A refuge from the storm . . . the shadow of a great rock in a thirsty land. - Isaiah 32:2
We have many 19th century Scottish Presbyterians to thank for enriching our hymnals with their inspired writings. One of the few women hymnists was Elizabeth Clephane. She was born in 1830 in Edinburgh, the third daughter of the Sheriff of Fife and Kinross. She lived most of her somewhat brief 39 years in the town of Melrose, about 30 miles southeast of Edinburgh. She died there in 1869.
Elizabeth was physically frail, known as the delicate, retiring member of the family. Yet as her strength allowed she served the poor and sick of her community. She and her sisters gave to charity everything but what they actually needed for themselves each day. She was known locally as “The Sunbeam” because of her helping and cheerful nature. Elizabeth enjoyed writing poems. Several were published in the Scottish Presbyterian Magazine, “The Family Treasury.” However, most of her work appeared anonymously in this magazine in 1872, three years after her death.
An interesting side note: In 1868, one year before she died, Elizabeth wrote a poem especially for children titled “The Ninety and Nine.” It was published in a magazine called “The Children's Hour.” Five years later, the American evangelists D. L. Moody and Ira Sankey set it to music and made it famous.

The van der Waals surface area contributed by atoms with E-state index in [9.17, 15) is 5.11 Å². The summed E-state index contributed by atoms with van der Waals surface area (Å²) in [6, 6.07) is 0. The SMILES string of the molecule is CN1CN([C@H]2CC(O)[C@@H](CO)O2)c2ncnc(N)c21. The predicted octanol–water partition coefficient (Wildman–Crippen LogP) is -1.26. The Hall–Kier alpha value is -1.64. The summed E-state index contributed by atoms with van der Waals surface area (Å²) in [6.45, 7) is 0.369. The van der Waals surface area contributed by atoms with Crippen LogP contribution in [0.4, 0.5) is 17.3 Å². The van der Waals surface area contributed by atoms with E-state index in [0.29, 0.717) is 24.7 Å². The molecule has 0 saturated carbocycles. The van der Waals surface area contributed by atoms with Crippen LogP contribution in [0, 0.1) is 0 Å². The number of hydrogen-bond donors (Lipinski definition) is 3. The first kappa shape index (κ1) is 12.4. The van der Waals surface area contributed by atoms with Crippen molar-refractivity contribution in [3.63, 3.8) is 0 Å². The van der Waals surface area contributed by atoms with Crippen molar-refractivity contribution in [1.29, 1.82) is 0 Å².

As was noted above, Clephane’s hymns appeared posthumously, for the first time, in the Family Treasury, under the general title, “Breathings on the Border.” The magazine’s editor, W. Arnot, wrote:
“These lines express the experiences, the hopes and the longings of a young Christian lately released. Written on the very edge of life, with the better land fully in view of faith, they seem to us footsteps printed on the sands of time, where these sands touch the ocean of Eternity. These footprints of one whom the Good Shepherd led through the wilderness into rest, may, with God’s blessing, contribute to comfort and direct succeeding pilgrims.”
These lines of Elizabeth’s that editor Arnot referred to?
Beneath the cross of Jesus
I fain would take my stand -
The shadow of a mighty rock
Within a weary land,
A home within the wilderness,
A rest upon the way
From the burning of the noon-tide heat
And the burden of the day.
I take, O cross, thy shadow
For my abiding place.
I ask no other sunshine than
The sunshine of His face;
Content to let the world go by,
To know no gain nor loss,
My sinful self - my only shame,
My glory - all the cross.
- Elizabeth C. Clephane, 1872
Copied from Sing to the Lord © 1993 by Lillenas Publishing Company
Hymn commentary courtesy J. D. Sherrow